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39. Safety and security.

U.S. District Court FIRE SAFETY

Derby Industries, Inc. v. Chestnut Ridge Foam, 202 F.Supp.2d 818 (N.D.Ind. 2002). A manufacturer of a mattress intended for use in prisons sued a competitor for false advertising. The district court denied the plaintiffs request for a preliminary injunction, finding that a video tape was neither false nor misleading, and that the plaintiff manufacturer was not being irreparably harmed. The court found that the video advertisement, which depicted a flammability test for its and a competitor's products, was not literally false, noting that the test was a general procedure which could be performed in several ways. The plaintiff identified only one customer who was confused, and their confusion was not substantial enough for the manufacturer to lose their business. (Derby Industries, Indiana)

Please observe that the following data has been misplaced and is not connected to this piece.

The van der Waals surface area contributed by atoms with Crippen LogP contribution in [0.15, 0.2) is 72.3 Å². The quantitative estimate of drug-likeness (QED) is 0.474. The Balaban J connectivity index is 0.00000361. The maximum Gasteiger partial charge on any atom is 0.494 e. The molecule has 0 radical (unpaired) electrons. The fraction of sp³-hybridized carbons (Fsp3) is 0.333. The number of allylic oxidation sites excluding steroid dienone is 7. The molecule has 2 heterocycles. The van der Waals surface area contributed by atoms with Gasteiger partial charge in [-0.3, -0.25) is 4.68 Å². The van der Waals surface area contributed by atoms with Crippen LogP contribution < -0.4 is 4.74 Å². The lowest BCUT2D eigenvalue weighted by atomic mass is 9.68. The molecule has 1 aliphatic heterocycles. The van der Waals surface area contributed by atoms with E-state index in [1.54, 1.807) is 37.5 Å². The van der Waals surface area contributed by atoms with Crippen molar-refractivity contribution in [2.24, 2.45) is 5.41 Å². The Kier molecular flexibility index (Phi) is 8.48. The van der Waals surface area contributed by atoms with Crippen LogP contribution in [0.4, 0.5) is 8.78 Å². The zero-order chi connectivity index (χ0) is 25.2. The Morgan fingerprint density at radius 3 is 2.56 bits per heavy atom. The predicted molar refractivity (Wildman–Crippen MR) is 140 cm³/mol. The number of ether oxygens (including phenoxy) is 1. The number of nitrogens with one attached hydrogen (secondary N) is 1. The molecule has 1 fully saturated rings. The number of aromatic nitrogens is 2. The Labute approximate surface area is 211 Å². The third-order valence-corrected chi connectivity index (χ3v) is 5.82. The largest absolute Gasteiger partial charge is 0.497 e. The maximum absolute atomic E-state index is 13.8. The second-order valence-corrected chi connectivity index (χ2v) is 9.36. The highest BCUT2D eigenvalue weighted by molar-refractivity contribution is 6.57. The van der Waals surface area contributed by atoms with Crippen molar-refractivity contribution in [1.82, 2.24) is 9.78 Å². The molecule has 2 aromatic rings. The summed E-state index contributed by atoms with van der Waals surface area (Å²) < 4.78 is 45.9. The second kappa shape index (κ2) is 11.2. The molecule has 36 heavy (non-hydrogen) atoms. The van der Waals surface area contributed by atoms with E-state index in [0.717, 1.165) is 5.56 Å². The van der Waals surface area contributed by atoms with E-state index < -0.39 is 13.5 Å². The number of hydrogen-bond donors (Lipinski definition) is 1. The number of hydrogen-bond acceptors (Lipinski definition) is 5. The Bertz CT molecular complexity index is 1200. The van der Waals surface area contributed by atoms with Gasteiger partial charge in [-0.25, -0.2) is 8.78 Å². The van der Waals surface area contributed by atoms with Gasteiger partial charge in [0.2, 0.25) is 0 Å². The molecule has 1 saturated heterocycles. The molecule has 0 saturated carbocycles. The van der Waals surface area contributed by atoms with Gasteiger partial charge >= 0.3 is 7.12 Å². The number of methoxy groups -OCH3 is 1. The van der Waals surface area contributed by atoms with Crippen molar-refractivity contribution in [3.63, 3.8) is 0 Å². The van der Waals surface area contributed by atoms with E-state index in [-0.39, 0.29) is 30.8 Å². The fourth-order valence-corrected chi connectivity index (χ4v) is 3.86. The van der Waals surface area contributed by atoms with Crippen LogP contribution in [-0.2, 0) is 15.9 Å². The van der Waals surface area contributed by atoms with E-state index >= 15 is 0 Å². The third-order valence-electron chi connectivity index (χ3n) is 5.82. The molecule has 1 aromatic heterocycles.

U.S. Appeals Court CONFIDENTIAL INFORMANTS

Peate v. McCann, 294 F.3d 879 (7th Cir. 2002). A state prisoner brought a civil rights against a corrections officer, alleging Eighth and Fourteenth Amendment violations in connection with a prison fight. The district court granted summary judgment in favor of the prisoner. The appeals court reversed and remanded, finding that genuine issues of material fact precluded summary judgment as to whether the officer acted with deliberate indifference toward the safety and health of the inmate. The appeals court also held that the prisoner was not entitled to information contained in a prison investigation file. The prisoner had been attacked twice by a fellow prisoner, and blamed the officer for failing to break up the second fight. (Miami Correctional Facility, Indiana)

U.S. Appeals Court GANGS

Rogers v. Morris, 34 Fed.Appx. 481 (7th Cir. 2002). A state prisoner brought a [section] 1983 action alleging that prison regulations violated his First Amendment rights. The district court granted summary judgment to the defendants and the appeals court affirmed. The appeals court held that prison regulations banning pornography and material that teaches or advocates behavior consistent with a gang did not violate the prisoner's First Amendment rights. Under the regulation, prison officials had withheld various magazines devoted to hip-hop music and culture, and certain "internet materials" sent to him by mail. (Wisconsin)